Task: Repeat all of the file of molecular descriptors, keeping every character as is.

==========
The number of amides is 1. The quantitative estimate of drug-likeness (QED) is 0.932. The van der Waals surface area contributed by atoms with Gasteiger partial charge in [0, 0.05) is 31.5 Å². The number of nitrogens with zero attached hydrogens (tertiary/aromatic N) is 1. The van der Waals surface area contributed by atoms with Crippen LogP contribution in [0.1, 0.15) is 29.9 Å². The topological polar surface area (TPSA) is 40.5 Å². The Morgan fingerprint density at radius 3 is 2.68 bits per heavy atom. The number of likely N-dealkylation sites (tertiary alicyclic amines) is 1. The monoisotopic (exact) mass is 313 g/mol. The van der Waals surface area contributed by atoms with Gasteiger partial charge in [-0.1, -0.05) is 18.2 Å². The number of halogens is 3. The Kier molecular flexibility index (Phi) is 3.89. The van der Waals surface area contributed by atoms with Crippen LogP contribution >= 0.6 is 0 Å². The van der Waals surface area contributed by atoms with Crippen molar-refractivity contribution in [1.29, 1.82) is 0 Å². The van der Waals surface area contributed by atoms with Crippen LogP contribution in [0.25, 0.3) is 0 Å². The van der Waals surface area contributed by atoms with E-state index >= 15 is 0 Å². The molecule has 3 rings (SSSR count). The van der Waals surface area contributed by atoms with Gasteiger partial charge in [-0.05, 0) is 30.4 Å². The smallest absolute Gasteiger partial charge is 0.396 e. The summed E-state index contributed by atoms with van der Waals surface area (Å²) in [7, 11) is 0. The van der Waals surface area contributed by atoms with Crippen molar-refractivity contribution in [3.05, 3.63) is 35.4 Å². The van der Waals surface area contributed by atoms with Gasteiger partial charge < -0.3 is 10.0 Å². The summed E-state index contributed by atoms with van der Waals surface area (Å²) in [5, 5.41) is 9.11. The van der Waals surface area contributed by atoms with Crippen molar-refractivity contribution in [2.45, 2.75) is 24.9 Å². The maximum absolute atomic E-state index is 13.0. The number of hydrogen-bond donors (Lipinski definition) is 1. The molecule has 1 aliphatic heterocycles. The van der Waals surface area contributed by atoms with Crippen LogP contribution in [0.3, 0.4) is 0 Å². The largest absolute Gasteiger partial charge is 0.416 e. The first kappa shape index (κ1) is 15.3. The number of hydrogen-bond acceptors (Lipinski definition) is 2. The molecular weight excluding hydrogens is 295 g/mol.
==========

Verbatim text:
The number of amides is 1. The quantitative estimate of drug-likeness (QED) is 0.932. The van der Waals surface area contributed by atoms with Gasteiger partial charge in [0, 0.05) is 31.5 Å². The number of nitrogens with zero attached hydrogens (tertiary/aromatic N) is 1. The van der Waals surface area contributed by atoms with Crippen LogP contribution in [0.1, 0.15) is 29.9 Å². The topological polar surface area (TPSA) is 40.5 Å². The Morgan fingerprint density at radius 3 is 2.68 bits per heavy atom. The number of likely N-dealkylation sites (tertiary alicyclic amines) is 1. The monoisotopic (exact) mass is 313 g/mol. The van der Waals surface area contributed by atoms with Gasteiger partial charge in [-0.1, -0.05) is 18.2 Å². The number of halogens is 3. The Kier molecular flexibility index (Phi) is 3.89. The van der Waals surface area contributed by atoms with Crippen LogP contribution >= 0.6 is 0 Å². The van der Waals surface area contributed by atoms with Crippen molar-refractivity contribution in [1.29, 1.82) is 0 Å². The van der Waals surface area contributed by atoms with Crippen LogP contribution in [0.25, 0.3) is 0 Å². The van der Waals surface area contributed by atoms with E-state index >= 15 is 0 Å². The molecule has 3 rings (SSSR count). The van der Waals surface area contributed by atoms with Gasteiger partial charge in [-0.05, 0) is 30.4 Å². The smallest absolute Gasteiger partial charge is 0.396 e. The summed E-state index contributed by atoms with van der Waals surface area (Å²) in [7, 11) is 0. The van der Waals surface area contributed by atoms with Crippen molar-refractivity contribution in [3.05, 3.63) is 35.4 Å². The van der Waals surface area contributed by atoms with Gasteiger partial charge < -0.3 is 10.0 Å². The summed E-state index contributed by atoms with van der Waals surface area (Å²) in [5, 5.41) is 9.11. The van der Waals surface area contributed by atoms with Crippen molar-refractivity contribution in [2.45, 2.75) is 24.9 Å². The maximum absolute atomic E-state index is 13.0. The number of hydrogen-bond donors (Lipinski definition) is 1. The molecule has 1 aliphatic heterocycles. The van der Waals surface area contributed by atoms with Crippen LogP contribution in [0.3, 0.4) is 0 Å². The largest absolute Gasteiger partial charge is 0.416 e. The first kappa shape index (κ1) is 15.3. The number of hydrogen-bond acceptors (Lipinski definition) is 2. The molecular weight excluding hydrogens is 295 g/mol.